On Nino’s Art, Star Wars, & the Power of Persistence

Treat yourself to the magic of Nino Chakvetadze, and have a wonderful 2018.

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“Netflix might show them (science fiction and fantasy) together, but two genres couldn’t be more different.” Is Star Wars sci-fi? Can you add fantasy elements to a sci-fi story? Figure it out with WD help. 

(While you’re at it, read this NBC News article on the same topic.)

“Remember that rejections are a badge of honor. It means you are in the game; people in the industry are reading your work. … And, most importantly, there is no such thing as overnight success. To move forward in this business (or in any business), you must constantly learn, grow, and improve. Work hard and don’t ever give up.” –Kristin Nelson, The Power of Persistence 

 

 

 

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On Author Bios, Writers of the Future, & 30 Poetry Prompts

Writing Lesson (La Leçon d'écriture)

To include, or not to include in the bio: that is the question. Find your answer in this post from Robert Lee Brewer, revisit Anne R. Allen’s post on author bios, and write a bio that will help you, and do justice to you, and your work.

Attention, new/amateur writers of sci-fi/fantasy short stories/novelettes. Ron Hubbard’s Writers & Illustrators of the Future is holding a Free Writer Contest with big prizes. Submit your work now. Deadline December 31, 2017. Don’t miss out.

Missed WD November Poem-A-Day (PAD) Chapbook Challenge? Robert Lee Brewer has collected all of his prompts for this year’s November PAD. Write your chapbook now.

 

Image: Pierre-Auguste Renoir. Writing Lesson (La Leçon d’écriture), c. 1905. Oil on canvas, Overall: 21 7/16 x 25 13/16 in. (54.5 x 65.5 cm). BF150. Public Domain.

On Longer Poems, Writer’s Mixtape, & Easy Blogging

Musician

Got a longer–min. 3 pages, max. 10 pages–poem? Consider submitting it for the Stacy Doris Memorial Poetry Award.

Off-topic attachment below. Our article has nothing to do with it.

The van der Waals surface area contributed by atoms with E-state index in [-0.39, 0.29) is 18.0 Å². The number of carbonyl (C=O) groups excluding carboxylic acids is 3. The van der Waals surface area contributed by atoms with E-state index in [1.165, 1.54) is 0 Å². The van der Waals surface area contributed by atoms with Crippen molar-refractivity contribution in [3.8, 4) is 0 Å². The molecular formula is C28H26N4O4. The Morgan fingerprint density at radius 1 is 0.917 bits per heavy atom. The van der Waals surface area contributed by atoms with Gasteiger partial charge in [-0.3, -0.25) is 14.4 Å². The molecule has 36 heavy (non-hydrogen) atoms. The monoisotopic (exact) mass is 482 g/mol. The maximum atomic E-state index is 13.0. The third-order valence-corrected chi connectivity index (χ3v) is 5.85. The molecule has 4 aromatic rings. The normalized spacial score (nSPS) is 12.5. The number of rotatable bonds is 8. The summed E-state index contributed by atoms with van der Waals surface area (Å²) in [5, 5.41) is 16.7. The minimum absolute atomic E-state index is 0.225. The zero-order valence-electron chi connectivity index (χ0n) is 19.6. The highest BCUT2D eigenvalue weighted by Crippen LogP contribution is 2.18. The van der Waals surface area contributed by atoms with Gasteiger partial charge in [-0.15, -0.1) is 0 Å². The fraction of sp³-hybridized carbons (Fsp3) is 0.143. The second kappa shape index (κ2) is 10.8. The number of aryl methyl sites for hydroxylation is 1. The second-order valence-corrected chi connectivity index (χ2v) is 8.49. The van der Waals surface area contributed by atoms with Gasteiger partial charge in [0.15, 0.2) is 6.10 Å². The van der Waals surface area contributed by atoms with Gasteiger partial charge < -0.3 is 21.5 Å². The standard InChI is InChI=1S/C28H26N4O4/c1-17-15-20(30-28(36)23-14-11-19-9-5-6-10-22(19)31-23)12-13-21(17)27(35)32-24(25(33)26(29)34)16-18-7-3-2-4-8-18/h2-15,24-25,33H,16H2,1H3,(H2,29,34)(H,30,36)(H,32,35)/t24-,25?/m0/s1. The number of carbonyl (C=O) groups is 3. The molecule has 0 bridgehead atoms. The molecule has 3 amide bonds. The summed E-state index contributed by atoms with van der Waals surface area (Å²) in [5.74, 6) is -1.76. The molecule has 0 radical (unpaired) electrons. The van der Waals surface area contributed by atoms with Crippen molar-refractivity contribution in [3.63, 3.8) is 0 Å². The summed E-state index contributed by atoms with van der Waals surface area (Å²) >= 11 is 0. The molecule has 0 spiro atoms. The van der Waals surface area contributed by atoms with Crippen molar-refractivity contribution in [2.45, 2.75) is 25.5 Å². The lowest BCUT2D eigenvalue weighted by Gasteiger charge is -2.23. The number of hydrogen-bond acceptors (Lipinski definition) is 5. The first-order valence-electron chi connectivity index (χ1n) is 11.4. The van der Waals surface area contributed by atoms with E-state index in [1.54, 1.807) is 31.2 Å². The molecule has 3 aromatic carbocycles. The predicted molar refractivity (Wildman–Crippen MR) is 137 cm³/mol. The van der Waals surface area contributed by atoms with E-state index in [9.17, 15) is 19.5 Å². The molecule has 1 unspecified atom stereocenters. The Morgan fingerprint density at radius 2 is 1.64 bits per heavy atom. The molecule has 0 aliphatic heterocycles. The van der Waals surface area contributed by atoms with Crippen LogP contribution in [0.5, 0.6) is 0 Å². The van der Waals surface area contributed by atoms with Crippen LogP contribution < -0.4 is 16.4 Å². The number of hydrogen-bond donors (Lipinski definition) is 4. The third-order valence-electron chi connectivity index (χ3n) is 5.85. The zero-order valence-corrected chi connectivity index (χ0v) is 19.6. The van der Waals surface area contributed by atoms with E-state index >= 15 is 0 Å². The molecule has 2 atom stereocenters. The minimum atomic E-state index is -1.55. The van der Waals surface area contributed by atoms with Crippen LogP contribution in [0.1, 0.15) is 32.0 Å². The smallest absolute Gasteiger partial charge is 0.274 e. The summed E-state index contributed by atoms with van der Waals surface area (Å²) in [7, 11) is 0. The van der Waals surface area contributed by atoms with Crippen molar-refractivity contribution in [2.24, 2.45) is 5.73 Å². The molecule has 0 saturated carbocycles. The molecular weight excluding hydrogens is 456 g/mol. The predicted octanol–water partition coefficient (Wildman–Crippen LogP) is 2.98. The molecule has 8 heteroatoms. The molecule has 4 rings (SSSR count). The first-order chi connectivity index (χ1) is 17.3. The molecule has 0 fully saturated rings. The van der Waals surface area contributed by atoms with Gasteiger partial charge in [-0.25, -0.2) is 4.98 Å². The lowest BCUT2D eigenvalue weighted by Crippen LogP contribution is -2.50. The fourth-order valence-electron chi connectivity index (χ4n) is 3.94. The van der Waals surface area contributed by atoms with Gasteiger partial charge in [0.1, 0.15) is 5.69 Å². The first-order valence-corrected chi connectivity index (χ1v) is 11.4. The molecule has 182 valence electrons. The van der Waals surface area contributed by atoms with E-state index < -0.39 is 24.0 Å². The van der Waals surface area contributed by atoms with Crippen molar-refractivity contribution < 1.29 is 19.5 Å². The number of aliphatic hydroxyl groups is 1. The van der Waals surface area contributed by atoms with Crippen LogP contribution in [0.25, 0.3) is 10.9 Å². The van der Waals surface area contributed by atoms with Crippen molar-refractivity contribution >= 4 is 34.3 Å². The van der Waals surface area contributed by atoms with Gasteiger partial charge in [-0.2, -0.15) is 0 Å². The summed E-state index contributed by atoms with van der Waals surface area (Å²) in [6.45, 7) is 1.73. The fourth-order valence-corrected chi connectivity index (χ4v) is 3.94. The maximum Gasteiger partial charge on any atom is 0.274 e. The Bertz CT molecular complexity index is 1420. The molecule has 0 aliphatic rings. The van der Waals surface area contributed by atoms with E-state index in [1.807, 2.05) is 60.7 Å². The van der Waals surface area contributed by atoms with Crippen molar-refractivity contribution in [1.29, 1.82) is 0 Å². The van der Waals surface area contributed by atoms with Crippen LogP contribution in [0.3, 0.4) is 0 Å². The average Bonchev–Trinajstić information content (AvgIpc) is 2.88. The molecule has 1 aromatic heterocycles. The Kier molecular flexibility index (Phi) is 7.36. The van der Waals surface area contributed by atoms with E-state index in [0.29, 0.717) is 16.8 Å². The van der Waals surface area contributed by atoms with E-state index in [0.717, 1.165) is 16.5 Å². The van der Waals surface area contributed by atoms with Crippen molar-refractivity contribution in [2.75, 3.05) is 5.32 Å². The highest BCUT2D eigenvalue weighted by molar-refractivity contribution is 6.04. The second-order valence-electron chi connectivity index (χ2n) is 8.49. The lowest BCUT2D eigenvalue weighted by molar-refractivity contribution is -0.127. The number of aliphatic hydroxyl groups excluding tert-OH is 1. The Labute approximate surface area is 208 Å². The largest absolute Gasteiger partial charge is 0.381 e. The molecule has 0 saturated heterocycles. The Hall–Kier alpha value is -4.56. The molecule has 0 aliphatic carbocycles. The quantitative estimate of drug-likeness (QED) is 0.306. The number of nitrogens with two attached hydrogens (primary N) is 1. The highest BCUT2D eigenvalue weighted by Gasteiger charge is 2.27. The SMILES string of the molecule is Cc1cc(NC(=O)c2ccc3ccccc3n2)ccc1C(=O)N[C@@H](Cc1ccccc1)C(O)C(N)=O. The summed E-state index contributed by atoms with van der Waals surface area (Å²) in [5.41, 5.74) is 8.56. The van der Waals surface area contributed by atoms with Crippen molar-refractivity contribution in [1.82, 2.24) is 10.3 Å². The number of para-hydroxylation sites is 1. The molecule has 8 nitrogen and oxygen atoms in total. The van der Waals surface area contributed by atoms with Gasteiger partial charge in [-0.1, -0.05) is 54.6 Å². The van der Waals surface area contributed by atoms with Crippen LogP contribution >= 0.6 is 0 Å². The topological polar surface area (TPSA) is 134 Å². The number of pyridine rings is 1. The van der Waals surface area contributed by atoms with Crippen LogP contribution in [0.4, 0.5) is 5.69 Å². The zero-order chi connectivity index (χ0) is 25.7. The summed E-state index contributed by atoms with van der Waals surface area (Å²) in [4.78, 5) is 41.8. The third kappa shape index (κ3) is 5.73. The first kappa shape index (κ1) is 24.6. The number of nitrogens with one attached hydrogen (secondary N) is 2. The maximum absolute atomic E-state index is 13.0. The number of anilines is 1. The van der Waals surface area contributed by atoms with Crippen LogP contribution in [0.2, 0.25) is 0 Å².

Check out Robert Lee Brewer’s list of 20 best songs for writers and about writing.

“…my doctor said I was going to have to choose between blogging and living to see my next birthday” — Anne R. Allen shares her own blogging ups and downs, so you may have fewer of the latter, and more of the former. Read her post on easy blogging for authors.

 

Image: Charles Demuth. Musician, 1918. Watercolor and graphite on wove paper, Overall: 10 3/8 x 8 in. (26.4 x 20.3 cm). BF748. Public Domain.

On Q&A, Writing Dilemma, & Things as They Are

Elise Holland, editor of 2 Elizabeths, a short fiction and poetry publication, shares five of the most frequent questions she’s asked. See the questions, and answers.

To write or not to write by hand? Are you a laptop person, or a “fountain pen and leather-wrap journal” person? See/join a discussion.

“And when the flood waters come, and all pretenses are washed away, we’re left with how things are supposed to work, how they naturally are. And it’s a beautiful sight.”

 

 

On Lucrative Poetry, San Antonio’s 300th Birthday, & “The temptation towards resolution”

Want to start earning money writing poetry? Check out these tips from Erika Dreifus.

A cool poetry contest to honor San Antonio’s Tricentennial. Don’t miss.

“The temptation towards resolution, towards wrapping up the package, seems to me a terrible trap. Why not be more honest with the moment? The most authentic endings are the ones which are already revolving towards another beginning. That’s genius. Somebody told me once that fugue means to flee, so that Bach’s melody lines are like he’s running away.”The Art of Theater No. 12 with Sam Shepard (1943–2017)

“write from your own life”

“…make sure that there are aspects of your book that you know to the bones. Maybe there is a character inspired by your own mother. Or maybe you are a devoted baker, and your heroine is a pastry chef. It can be a place, an occupation, a way of life.

The point is this: Knowing something profoundly and deeply will free you to write about it in an engaging and authentic way, and in an original voice. Aspiring authors sometimes fear sharing the premise of their work in progress, on the grounds that somebody might “steal their idea.” I don’t think anybody should worry about this. The fact is, if you write from your own life, only you can write your book.”

—  Michele Campbell